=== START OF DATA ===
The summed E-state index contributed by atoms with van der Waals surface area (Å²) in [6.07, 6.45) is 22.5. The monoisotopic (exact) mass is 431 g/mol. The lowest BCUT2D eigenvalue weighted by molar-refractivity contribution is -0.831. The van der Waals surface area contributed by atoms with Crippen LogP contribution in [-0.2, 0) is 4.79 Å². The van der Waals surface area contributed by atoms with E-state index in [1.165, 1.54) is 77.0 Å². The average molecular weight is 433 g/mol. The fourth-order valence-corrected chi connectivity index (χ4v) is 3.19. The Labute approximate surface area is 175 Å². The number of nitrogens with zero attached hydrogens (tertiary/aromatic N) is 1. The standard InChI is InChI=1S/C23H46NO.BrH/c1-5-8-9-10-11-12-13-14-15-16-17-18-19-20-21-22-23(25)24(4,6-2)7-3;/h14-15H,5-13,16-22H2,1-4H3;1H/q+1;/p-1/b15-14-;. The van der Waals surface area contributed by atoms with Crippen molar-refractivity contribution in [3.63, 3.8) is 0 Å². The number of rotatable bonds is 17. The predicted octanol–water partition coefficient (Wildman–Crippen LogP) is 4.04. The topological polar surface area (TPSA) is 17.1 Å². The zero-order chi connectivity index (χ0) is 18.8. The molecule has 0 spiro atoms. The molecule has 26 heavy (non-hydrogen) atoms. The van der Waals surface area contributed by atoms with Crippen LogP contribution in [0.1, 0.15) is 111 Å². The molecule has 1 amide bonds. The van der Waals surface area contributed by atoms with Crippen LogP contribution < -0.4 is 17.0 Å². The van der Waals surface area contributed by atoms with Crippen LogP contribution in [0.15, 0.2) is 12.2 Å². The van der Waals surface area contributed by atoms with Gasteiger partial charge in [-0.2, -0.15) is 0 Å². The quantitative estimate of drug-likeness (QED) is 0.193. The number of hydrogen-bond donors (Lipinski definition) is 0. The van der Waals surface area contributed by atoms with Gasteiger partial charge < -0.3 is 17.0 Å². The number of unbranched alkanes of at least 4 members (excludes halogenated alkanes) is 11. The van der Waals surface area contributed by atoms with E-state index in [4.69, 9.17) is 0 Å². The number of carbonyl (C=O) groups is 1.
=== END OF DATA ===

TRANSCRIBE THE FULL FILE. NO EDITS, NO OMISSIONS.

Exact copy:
The summed E-state index contributed by atoms with van der Waals surface area (Å²) in [6.07, 6.45) is 22.5. The monoisotopic (exact) mass is 431 g/mol. The lowest BCUT2D eigenvalue weighted by molar-refractivity contribution is -0.831. The van der Waals surface area contributed by atoms with Crippen LogP contribution in [-0.2, 0) is 4.79 Å². The van der Waals surface area contributed by atoms with E-state index in [1.165, 1.54) is 77.0 Å². The average molecular weight is 433 g/mol. The fourth-order valence-corrected chi connectivity index (χ4v) is 3.19. The Labute approximate surface area is 175 Å². The number of nitrogens with zero attached hydrogens (tertiary/aromatic N) is 1. The standard InChI is InChI=1S/C23H46NO.BrH/c1-5-8-9-10-11-12-13-14-15-16-17-18-19-20-21-22-23(25)24(4,6-2)7-3;/h14-15H,5-13,16-22H2,1-4H3;1H/q+1;/p-1/b15-14-;. The van der Waals surface area contributed by atoms with Crippen molar-refractivity contribution in [3.63, 3.8) is 0 Å². The number of rotatable bonds is 17. The predicted octanol–water partition coefficient (Wildman–Crippen LogP) is 4.04. The topological polar surface area (TPSA) is 17.1 Å². The zero-order chi connectivity index (χ0) is 18.8. The molecule has 0 spiro atoms. The molecule has 26 heavy (non-hydrogen) atoms. The van der Waals surface area contributed by atoms with Crippen LogP contribution in [0.1, 0.15) is 111 Å². The molecule has 1 amide bonds. The van der Waals surface area contributed by atoms with Crippen LogP contribution < -0.4 is 17.0 Å². The van der Waals surface area contributed by atoms with Crippen LogP contribution in [0.15, 0.2) is 12.2 Å². The van der Waals surface area contributed by atoms with Gasteiger partial charge in [-0.2, -0.15) is 0 Å². The quantitative estimate of drug-likeness (QED) is 0.193. The number of hydrogen-bond donors (Lipinski definition) is 0. The van der Waals surface area contributed by atoms with Gasteiger partial charge < -0.3 is 17.0 Å². The number of unbranched alkanes of at least 4 members (excludes halogenated alkanes) is 11. The van der Waals surface area contributed by atoms with E-state index in [4.69, 9.17) is 0 Å². The number of carbonyl (C=O) groups is 1.